Excessive sweating during sleep is a common symptom in both men and women. Various medical conditions lead to night sweats.
Sweating due to warm rooms or too many clothes on is usually normal. It is important to differentiate between night sweats that arise from medical causes from those that occur because of unusually hot surroundings. Real night sweats are referred to as severe hot flashes occurring at night that can soak through your sleepwear and bedsheets.
Some of the common reasons for night sweats are:
● Stress and anxiety disorders
● Menopause in females
○ This is when women stop having their periods. Significant hormonal changes are occurring in the body during this time, which can be a common driver of hot flashes.
● Idiopathic hyperhidrosis
○ It is a harmless condition in which the body produces too much sweat without any identifiable medical cause.
○ Some antidepressants and steroids may cause night sweats
○ The infection commonly associated with night sweats is tuberculosis. Others are endocarditis, osteomyelitis, HIV, etc. This is mainly because infections can trigger fever and overheat the patient.
● Excessive caffeine intake
● Drug abuse
● Alcohol abuse
● Gastroesophageal reflux disease
○ It is an early symptom of some cancers, such as lymphoma. Other than that, surgery, chemotherapy, and radiation therapy for cancer treatment may provoke night sweats.
● Hormonal imbalances
○ such as overactive thyroid (hyperthyroidism), diabetes, elevated blood sugar level, and abnormal sex hormones.
● Sleep disorders
○ such as obstructive sleep apnea that causes you to stop breathing while asleep because of throat tissue that blocks your airway.
This condition can be worrying and bothersome. As there are various causes of night sweats, no single treatment option will stop them. Several steps may be involved to resolve this specific situation.
The most common treatment methods include:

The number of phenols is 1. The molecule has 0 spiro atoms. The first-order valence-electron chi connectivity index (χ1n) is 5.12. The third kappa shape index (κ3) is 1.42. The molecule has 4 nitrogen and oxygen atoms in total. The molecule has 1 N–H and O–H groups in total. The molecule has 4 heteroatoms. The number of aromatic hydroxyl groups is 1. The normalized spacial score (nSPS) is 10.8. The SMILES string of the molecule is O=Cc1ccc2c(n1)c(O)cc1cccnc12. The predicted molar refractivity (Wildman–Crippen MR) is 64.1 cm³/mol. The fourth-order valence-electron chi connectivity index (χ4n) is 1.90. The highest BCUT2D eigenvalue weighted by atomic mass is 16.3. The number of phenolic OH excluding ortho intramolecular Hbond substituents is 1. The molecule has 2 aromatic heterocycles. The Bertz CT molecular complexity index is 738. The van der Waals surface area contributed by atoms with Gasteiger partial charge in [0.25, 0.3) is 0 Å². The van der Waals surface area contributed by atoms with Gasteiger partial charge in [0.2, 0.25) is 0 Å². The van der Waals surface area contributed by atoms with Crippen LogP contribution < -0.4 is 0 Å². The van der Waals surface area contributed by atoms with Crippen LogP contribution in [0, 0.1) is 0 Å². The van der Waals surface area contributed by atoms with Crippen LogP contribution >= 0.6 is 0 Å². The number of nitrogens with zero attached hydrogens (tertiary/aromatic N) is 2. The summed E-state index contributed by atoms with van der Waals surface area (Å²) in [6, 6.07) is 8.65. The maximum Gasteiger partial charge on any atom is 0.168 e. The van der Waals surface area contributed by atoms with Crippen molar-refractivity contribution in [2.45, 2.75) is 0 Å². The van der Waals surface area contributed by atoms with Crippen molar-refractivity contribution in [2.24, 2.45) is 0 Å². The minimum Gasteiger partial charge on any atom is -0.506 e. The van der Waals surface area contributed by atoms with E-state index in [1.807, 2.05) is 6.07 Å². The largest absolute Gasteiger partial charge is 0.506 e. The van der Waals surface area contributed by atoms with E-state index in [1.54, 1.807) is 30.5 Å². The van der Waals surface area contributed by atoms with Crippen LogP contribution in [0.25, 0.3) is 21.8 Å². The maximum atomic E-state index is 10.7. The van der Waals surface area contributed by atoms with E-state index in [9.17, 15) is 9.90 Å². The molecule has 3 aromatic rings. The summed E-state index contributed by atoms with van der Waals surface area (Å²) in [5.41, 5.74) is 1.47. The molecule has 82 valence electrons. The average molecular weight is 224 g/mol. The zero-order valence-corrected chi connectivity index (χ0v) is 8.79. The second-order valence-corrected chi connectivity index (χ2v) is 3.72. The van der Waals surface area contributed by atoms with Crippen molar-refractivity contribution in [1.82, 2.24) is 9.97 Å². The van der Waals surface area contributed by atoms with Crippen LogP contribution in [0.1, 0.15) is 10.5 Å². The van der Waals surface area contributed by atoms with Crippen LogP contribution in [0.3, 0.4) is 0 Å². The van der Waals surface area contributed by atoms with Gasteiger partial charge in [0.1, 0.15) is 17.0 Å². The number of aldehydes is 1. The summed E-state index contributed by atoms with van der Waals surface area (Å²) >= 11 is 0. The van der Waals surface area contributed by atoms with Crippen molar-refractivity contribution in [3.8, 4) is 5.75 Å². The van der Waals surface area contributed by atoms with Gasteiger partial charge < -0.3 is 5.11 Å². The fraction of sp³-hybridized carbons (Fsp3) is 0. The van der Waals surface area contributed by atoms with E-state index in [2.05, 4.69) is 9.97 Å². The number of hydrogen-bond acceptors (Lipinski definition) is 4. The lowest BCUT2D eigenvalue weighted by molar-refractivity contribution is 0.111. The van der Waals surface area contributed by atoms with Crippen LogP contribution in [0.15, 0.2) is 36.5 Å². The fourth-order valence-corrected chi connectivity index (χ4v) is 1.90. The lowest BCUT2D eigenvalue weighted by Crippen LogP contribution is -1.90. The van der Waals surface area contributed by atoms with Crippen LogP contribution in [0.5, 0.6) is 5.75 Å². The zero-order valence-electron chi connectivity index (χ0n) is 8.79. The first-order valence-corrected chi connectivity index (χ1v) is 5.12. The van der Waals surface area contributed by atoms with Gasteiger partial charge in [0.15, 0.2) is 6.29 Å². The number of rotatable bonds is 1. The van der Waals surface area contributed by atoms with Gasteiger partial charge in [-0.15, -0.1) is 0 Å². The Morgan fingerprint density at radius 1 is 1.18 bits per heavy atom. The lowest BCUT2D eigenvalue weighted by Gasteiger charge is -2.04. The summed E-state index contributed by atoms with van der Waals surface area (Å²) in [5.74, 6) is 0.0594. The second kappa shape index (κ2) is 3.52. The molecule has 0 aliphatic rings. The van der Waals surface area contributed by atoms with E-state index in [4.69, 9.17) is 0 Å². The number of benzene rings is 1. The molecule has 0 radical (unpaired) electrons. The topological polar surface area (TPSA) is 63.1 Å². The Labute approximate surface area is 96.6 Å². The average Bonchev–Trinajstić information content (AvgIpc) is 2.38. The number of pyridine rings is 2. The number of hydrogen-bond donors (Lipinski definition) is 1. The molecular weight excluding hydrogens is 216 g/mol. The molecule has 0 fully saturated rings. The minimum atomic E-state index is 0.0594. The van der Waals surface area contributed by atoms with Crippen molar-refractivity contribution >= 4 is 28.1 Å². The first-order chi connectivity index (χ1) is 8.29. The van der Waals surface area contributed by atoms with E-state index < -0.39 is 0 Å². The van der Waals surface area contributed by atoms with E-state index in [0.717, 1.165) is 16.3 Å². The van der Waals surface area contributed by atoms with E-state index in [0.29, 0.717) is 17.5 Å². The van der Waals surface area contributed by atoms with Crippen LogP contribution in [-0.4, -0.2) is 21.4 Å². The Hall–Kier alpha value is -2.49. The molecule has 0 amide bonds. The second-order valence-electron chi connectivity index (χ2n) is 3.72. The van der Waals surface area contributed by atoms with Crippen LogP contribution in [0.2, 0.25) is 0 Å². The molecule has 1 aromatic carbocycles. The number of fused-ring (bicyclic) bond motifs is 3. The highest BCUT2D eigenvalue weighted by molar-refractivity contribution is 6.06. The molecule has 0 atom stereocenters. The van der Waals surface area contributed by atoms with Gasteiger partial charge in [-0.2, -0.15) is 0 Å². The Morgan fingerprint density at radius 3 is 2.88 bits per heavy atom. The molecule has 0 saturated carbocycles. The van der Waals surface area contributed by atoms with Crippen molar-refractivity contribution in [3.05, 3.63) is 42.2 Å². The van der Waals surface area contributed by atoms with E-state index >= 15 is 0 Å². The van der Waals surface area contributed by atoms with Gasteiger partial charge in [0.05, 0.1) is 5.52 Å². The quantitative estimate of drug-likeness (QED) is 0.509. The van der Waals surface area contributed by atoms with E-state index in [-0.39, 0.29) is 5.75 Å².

● Modifications to environment and behavior
○ Sleeping in a cooler bedroom.
○ Avoiding tight clothes while sleeping.
○ Avoiding caffeine, alcohol and drug abuse.
○ Drinking cold water before going to bed.
○ Keeping an ice pack under your pillow to keep yourself cool.
○ Maintaining a healthy weight, as being overweight can contribute to many health problems which may lead to night sweats.
○ Trying to relax through relaxation techniques, such as deep, controlled breathing before going to bed. This reduces hot flashes in menopausal women.
● Cognitive-behavioral therapy
○ CBT is a type of counseling conducted in person by a psychiatrist or a counselor to help people with depression, anxiety, and insomnia. According to a study, CBT for hot flashes and night sweats can improve one's quality of life and help them get better sleep.
○ One should know if any existing medicine is the cause of their night sweats. If yes, you need to talk to your doctor so he can change the prescription or the dosage that is causing night sweats. If it's because of an underlying infection or hormonal imbalance, medication may help address it.
You need to talk to your doctor if you have night sweats that are:
● Frequently wake you up from sleep
● Persistent over time
● Affecting your sleep
● Interfering with other aspects of your daily life
● Accompanied by unexplained weight loss observed over time
● Observed with other health problems, such as high temperature, cough or diarrhea
Most people who experience night sweats do not raise the issue with a doctor. Meeting with a doctor is important because they'll help diagnose and determine the likely cause of your sweating. They may order tests to get to the bottom of the situation. Your doctor can make a treatment plan for you so you can have better sleep hygiene.